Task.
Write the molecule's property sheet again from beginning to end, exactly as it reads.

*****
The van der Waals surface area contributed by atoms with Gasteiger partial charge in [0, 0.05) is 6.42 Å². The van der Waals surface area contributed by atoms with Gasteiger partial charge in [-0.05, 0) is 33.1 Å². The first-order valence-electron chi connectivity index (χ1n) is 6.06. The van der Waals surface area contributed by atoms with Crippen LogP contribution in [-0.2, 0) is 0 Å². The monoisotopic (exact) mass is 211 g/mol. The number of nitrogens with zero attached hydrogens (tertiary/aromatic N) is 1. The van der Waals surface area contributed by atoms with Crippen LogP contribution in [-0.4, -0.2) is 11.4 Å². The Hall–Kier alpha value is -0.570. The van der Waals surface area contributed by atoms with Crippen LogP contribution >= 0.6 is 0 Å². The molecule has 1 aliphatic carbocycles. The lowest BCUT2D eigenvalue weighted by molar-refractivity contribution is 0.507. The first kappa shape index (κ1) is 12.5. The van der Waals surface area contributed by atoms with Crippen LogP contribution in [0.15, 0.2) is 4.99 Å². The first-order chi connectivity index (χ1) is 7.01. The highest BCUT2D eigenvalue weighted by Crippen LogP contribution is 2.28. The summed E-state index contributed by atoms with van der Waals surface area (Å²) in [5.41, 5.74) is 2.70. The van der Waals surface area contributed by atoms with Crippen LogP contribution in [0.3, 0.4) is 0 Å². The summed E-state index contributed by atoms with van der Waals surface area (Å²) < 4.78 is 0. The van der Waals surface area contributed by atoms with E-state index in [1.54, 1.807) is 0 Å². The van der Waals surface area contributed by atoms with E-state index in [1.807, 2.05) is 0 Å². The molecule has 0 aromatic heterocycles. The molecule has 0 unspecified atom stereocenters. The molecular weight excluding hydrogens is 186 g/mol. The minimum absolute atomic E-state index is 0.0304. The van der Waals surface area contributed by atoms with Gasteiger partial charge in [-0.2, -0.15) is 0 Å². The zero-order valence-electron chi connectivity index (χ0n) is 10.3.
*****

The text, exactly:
The van der Waals surface area contributed by atoms with Gasteiger partial charge in [0, 0.05) is 6.42 Å². The van der Waals surface area contributed by atoms with Gasteiger partial charge in [-0.05, 0) is 33.1 Å². The first-order valence-electron chi connectivity index (χ1n) is 6.06. The van der Waals surface area contributed by atoms with Crippen LogP contribution in [-0.2, 0) is 0 Å². The monoisotopic (exact) mass is 211 g/mol. The number of nitrogens with zero attached hydrogens (tertiary/aromatic N) is 1. The van der Waals surface area contributed by atoms with Crippen LogP contribution in [-0.4, -0.2) is 11.4 Å². The Hall–Kier alpha value is -0.570. The van der Waals surface area contributed by atoms with Crippen LogP contribution >= 0.6 is 0 Å². The molecule has 1 aliphatic carbocycles. The lowest BCUT2D eigenvalue weighted by molar-refractivity contribution is 0.507. The first kappa shape index (κ1) is 12.5. The van der Waals surface area contributed by atoms with Crippen LogP contribution in [0.15, 0.2) is 4.99 Å². The first-order chi connectivity index (χ1) is 7.01. The highest BCUT2D eigenvalue weighted by Crippen LogP contribution is 2.28. The summed E-state index contributed by atoms with van der Waals surface area (Å²) in [5.41, 5.74) is 2.70. The van der Waals surface area contributed by atoms with Crippen LogP contribution in [0.3, 0.4) is 0 Å². The summed E-state index contributed by atoms with van der Waals surface area (Å²) < 4.78 is 0. The van der Waals surface area contributed by atoms with E-state index in [1.54, 1.807) is 0 Å². The van der Waals surface area contributed by atoms with E-state index in [1.807, 2.05) is 0 Å². The molecule has 0 aromatic heterocycles. The molecule has 0 unspecified atom stereocenters. The molecular weight excluding hydrogens is 186 g/mol. The minimum absolute atomic E-state index is 0.0304. The van der Waals surface area contributed by atoms with Gasteiger partial charge in [-0.2, -0.15) is 0 Å². The zero-order valence-electron chi connectivity index (χ0n) is 10.3.